While we are appreciative as well as humbled by the extent and diversity of the growing literature exploring phage-biofilm in vitro interactions, this emergent area of research includes practices that may limit the utility of many studies. Toward helping to remedy this situation, we consider here a number of approaches to phage-biofilm in vitro experimentation that we suggest may be improved upon (Box 1 and Section 3).
Box 1. Toward improving phage-biofilm in vitro experimentation: issues and recommendations 1.
  • Distinguishing biofilm control from biofilm removal: importance of zero-time-point determinations
    • Measure biofilm properties (CFUs, thickness, etc.) just prior to phage treatment, i.e., at time zero
    • Following treatments, compare biofilm properties to both zero-point and mock-treatment controls
  • Knowledge of phage titers is needed for the interpretation and reproducibility of experiments
    • Explicitly report titers of each phage applied, including, if possible, the expected resulting in situ titers
    • MOI-based dosing, if used, should unambiguously report CFU concentrations as measured at time zero
  • There are conceptual problems with per-area rather than titer-based dosing
    • Report dosing as phage titers, i.e., PFUs/mL of phage-containing volumes applied to surfaces
    • Report per-area dosing also as volumes applied, e.g., 100 μL/cm2
  • Overlying fluid small-volume effects
    • If dosing with lower titers, e.g., <<108 PFUs/mL, then measure planktonic CFUs and PFUs over time
    • Or use sufficient titers that substantial in situ phage propagation is not necessary, e.g., ≥108 PFUs/mL
  • Dosing with insufficient phage titers?
    • If biofilm reductions are insufficient, repeat experiments with higher phage titers and/or multiple dosing
    • Consider dosing with maximum achievable titers if biofilm reductions remain inadequate
  • Insufficient numbers of time points?
    • “Good laboratory practices include… determination of time courses…” [59]
    • If possible, repeat experiments using alternative treatment durations, e.g., both 12 and 24 h
  • Enzymatic biofilm matrix disruption
    • Biofilm matrix degradation by EPS depolymerases can impact biofilms even without active phage infection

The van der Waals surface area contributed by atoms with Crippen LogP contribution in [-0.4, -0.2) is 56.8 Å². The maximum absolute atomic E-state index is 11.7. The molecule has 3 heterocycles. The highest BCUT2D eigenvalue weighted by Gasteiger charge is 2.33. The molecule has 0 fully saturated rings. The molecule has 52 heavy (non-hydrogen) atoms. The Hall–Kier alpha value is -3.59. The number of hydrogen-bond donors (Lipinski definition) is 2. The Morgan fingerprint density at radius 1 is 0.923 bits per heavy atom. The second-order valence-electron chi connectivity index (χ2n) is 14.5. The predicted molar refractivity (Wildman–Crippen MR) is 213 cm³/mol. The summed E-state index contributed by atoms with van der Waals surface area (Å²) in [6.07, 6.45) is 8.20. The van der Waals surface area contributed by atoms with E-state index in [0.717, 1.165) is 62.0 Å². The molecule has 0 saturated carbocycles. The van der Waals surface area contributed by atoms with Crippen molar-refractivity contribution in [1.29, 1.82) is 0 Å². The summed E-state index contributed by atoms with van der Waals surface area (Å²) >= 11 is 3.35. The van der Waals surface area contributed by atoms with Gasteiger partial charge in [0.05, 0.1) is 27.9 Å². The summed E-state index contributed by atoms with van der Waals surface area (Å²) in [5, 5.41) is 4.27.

• Measure potential phage EPS depolymerase activity against all experimentally targeted bacterial strains
  • Limitations of biofilm biomass determinations
    • Quantifying biofilm presence using solely biomass determinations can be both inaccurate and imprecise
    • If possible, characterize biofilm presence using additional methods, such as CFU counts
  • Colony count complications (exposure to free phages during CFU enumeration)
    • Disrupt biofilms within the largest volumes that are easily achieved and worked with
    • Disrupt within a bacterium-tolerant virucide especially if sufficient disruption volumes are not achievable
  • Avoid changing conditions mid-experiment, unless that is the intention of an experiment
    • Report what medium is used during phage treatments, even if it is the same used for biofilm growth
    • Discuss why, and possible consequences, of any changes to media or conditions made during experiments
  • Characterization under multiple conditions toward improving the robustness of conclusions
    • Seek out alternative conditions for biofilm growth toward better representing in vivo conditions
    • Discuss limitations of conditions tested and possible alternatives that might also be tested
  • Keeping in vitro biofilms real
    • Describe conditions for biofilm growth and treatment that are thought to be present in situ or in vivo
    • Discuss how in vitro conditions used may differ from those thought to be found in situ or in vivo
1 Abbreviations: CFUs (colony-forming units), EPS (extracellular polymeric substance), MOI (multiplicity of infection), and PFUs (plaque-forming units).

2. Contrasting Biofilm Prevention, Control, and Removal

Various approaches to phage-biofilm in vitro experimentation can result in biofilm prevention, control, or removal (Figure 1). In this section, we distinguish these concepts, especially as it should be easier for phages to prevent biofilm initiation than to control the accumulation of new biofilm material, or to remove existing biofilm.